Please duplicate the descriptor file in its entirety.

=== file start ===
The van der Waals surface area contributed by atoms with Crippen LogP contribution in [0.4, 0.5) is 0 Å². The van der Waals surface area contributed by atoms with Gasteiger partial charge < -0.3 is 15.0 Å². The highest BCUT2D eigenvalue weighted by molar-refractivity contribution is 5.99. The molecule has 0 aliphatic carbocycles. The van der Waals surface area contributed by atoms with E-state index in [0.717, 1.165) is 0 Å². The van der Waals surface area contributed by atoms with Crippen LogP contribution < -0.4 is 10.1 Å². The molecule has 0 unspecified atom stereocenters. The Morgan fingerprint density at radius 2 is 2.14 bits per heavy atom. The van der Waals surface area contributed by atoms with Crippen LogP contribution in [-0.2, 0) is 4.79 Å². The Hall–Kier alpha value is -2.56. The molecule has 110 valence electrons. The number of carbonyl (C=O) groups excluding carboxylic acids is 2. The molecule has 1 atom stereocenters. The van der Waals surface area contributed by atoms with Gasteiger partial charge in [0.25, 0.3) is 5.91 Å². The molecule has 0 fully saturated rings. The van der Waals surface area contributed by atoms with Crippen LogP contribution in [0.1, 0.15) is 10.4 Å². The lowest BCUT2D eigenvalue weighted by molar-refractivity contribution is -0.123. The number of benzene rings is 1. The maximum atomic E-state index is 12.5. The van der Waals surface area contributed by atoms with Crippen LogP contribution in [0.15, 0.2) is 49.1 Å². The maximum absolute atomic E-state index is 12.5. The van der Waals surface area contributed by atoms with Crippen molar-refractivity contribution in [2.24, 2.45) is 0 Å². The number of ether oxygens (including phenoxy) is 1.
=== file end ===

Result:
The van der Waals surface area contributed by atoms with Crippen LogP contribution in [0.4, 0.5) is 0 Å². The van der Waals surface area contributed by atoms with Gasteiger partial charge < -0.3 is 15.0 Å². The highest BCUT2D eigenvalue weighted by molar-refractivity contribution is 5.99. The molecule has 0 aliphatic carbocycles. The van der Waals surface area contributed by atoms with E-state index in [0.717, 1.165) is 0 Å². The van der Waals surface area contributed by atoms with Crippen LogP contribution < -0.4 is 10.1 Å². The molecule has 0 unspecified atom stereocenters. The Morgan fingerprint density at radius 2 is 2.14 bits per heavy atom. The van der Waals surface area contributed by atoms with Crippen LogP contribution in [-0.2, 0) is 4.79 Å². The Hall–Kier alpha value is -2.56. The molecule has 110 valence electrons. The number of carbonyl (C=O) groups excluding carboxylic acids is 2. The molecule has 1 atom stereocenters. The van der Waals surface area contributed by atoms with Gasteiger partial charge in [0.25, 0.3) is 5.91 Å². The molecule has 0 fully saturated rings. The van der Waals surface area contributed by atoms with Crippen LogP contribution in [0.1, 0.15) is 10.4 Å². The lowest BCUT2D eigenvalue weighted by molar-refractivity contribution is -0.123. The number of benzene rings is 1. The maximum atomic E-state index is 12.5. The van der Waals surface area contributed by atoms with Crippen LogP contribution in [0.15, 0.2) is 49.1 Å². The maximum absolute atomic E-state index is 12.5. The van der Waals surface area contributed by atoms with Crippen molar-refractivity contribution in [2.24, 2.45) is 0 Å². The number of ether oxygens (including phenoxy) is 1.